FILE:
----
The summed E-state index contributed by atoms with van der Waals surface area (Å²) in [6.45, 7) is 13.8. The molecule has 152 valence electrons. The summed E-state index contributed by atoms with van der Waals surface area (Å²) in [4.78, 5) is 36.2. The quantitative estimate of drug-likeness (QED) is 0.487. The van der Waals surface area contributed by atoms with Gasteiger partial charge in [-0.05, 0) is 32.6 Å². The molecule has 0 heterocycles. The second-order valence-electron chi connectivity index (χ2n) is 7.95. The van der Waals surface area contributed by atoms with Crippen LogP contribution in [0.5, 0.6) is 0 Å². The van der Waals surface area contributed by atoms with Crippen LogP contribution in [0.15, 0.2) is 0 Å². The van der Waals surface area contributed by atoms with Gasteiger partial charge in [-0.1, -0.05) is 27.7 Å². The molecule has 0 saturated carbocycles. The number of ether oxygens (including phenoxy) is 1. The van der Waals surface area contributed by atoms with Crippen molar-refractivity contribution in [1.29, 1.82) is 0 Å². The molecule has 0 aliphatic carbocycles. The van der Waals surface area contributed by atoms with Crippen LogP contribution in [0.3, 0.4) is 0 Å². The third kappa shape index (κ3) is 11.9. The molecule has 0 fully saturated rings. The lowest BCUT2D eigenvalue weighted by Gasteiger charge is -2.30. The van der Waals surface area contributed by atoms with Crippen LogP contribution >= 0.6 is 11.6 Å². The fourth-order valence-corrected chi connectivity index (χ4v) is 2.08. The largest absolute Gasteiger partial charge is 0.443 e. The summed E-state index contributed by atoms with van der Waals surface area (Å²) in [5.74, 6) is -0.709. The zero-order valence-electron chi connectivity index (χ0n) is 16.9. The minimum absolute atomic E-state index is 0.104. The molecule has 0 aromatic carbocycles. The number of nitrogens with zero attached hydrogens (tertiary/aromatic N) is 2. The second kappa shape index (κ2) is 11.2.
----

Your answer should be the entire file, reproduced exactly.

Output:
The summed E-state index contributed by atoms with van der Waals surface area (Å²) in [6.45, 7) is 13.8. The molecule has 152 valence electrons. The summed E-state index contributed by atoms with van der Waals surface area (Å²) in [4.78, 5) is 36.2. The quantitative estimate of drug-likeness (QED) is 0.487. The van der Waals surface area contributed by atoms with Gasteiger partial charge in [-0.05, 0) is 32.6 Å². The molecule has 0 heterocycles. The second-order valence-electron chi connectivity index (χ2n) is 7.95. The van der Waals surface area contributed by atoms with Crippen LogP contribution in [0.5, 0.6) is 0 Å². The van der Waals surface area contributed by atoms with Crippen LogP contribution in [0.15, 0.2) is 0 Å². The van der Waals surface area contributed by atoms with Gasteiger partial charge in [-0.1, -0.05) is 27.7 Å². The molecule has 0 saturated carbocycles. The number of ether oxygens (including phenoxy) is 1. The van der Waals surface area contributed by atoms with Crippen molar-refractivity contribution in [1.29, 1.82) is 0 Å². The molecule has 0 aliphatic carbocycles. The van der Waals surface area contributed by atoms with Crippen LogP contribution in [0.3, 0.4) is 0 Å². The third kappa shape index (κ3) is 11.9. The molecule has 0 fully saturated rings. The lowest BCUT2D eigenvalue weighted by Gasteiger charge is -2.30. The van der Waals surface area contributed by atoms with Crippen LogP contribution >= 0.6 is 11.6 Å². The fourth-order valence-corrected chi connectivity index (χ4v) is 2.08. The largest absolute Gasteiger partial charge is 0.443 e. The summed E-state index contributed by atoms with van der Waals surface area (Å²) in [5.74, 6) is -0.709. The zero-order valence-electron chi connectivity index (χ0n) is 16.9. The minimum absolute atomic E-state index is 0.104. The molecule has 0 aromatic carbocycles. The number of nitrogens with zero attached hydrogens (tertiary/aromatic N) is 2. The second kappa shape index (κ2) is 11.2.